A parting (Parthian) shot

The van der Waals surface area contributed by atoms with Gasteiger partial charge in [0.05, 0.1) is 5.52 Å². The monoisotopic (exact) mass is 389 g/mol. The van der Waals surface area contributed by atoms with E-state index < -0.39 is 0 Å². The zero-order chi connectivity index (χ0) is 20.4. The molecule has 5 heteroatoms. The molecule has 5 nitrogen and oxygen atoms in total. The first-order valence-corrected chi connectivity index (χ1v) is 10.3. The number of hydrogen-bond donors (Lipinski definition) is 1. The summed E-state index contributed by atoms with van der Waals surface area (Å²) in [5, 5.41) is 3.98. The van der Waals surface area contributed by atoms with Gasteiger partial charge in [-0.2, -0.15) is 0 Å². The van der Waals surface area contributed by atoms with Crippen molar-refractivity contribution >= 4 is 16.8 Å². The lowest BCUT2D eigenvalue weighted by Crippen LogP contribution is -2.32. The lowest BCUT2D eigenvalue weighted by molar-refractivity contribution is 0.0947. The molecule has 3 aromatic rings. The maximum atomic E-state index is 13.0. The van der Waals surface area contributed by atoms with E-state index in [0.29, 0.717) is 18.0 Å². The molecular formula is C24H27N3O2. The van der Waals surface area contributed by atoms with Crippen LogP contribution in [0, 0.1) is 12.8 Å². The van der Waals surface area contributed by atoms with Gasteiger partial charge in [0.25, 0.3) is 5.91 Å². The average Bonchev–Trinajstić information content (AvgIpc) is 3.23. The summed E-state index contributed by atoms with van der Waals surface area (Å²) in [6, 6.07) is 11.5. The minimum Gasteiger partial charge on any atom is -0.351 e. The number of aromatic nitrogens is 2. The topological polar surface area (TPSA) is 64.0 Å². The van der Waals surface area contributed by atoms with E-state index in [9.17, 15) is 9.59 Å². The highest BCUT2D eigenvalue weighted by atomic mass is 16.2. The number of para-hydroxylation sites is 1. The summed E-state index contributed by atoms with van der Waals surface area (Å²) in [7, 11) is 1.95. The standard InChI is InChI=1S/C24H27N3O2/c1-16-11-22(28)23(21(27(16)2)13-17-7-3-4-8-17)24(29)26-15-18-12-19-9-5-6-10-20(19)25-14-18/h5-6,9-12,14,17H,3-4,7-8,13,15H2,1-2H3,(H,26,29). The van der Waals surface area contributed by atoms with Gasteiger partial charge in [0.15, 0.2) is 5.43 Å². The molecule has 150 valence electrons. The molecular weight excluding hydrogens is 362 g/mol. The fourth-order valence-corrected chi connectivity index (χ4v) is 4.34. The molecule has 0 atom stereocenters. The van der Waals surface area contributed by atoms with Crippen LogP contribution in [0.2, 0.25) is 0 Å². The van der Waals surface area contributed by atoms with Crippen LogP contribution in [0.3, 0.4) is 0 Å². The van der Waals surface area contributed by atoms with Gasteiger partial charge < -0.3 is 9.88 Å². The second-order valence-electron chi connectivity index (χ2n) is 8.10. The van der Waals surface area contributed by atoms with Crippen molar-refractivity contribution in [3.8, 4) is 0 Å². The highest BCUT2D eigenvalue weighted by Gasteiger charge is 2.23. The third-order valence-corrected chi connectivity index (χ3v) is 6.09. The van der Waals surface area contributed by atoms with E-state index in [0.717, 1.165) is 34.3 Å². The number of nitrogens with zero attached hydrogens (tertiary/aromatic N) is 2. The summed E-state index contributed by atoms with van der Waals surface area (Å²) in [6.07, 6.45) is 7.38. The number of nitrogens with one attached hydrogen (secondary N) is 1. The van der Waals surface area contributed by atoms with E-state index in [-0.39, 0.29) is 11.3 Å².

Weedavie, allow me one last comment, too, on the subject of map & compass or GPS. You seem to speak in favour of map & compass, and against the GPS, in the name of some kind of Rousseau-like "return to nature", where map and compass are more 'primitive' and thus more virtuous than the GPS. The ideal, you suggest, lies in "Rob-Roying" in the hills. That is to forget that Rob Roy had no O.S. map in his sporran, much less a Silva compass. The fact is that both of these artifacts are, in their own right, the outcome of sophisticated technological development. Modern topographical mapping is not a 'natural' product. It is the result of aerial and satellite surveys and begins its life in digital format on a computer long before it becomes the 'simple' sheet of paper hanging on a nondescript bootlace around a hiker's neck. (Ironically, modern cartography depends increasingly, too, on data supplied by GPS.) Similarly, the deceptively simple Silva-style compass is a sophisticated piece of engineering with over three thousand years of refinement behind it. (You might care to peruse Alan Gurney's very readable book, "Compass", on that topic.) If you are to be really coherent in your "return to nature", then why stop short at the modern map & compass in your navigation? Why not go back to the sun and prevailing wind by day, or the moon and stars by night? To be like Rob Roy (who, by the way, does not seem to have had any particular interest in the Munros), I'm afraid "artificial aids" like your map & compass will have to go too.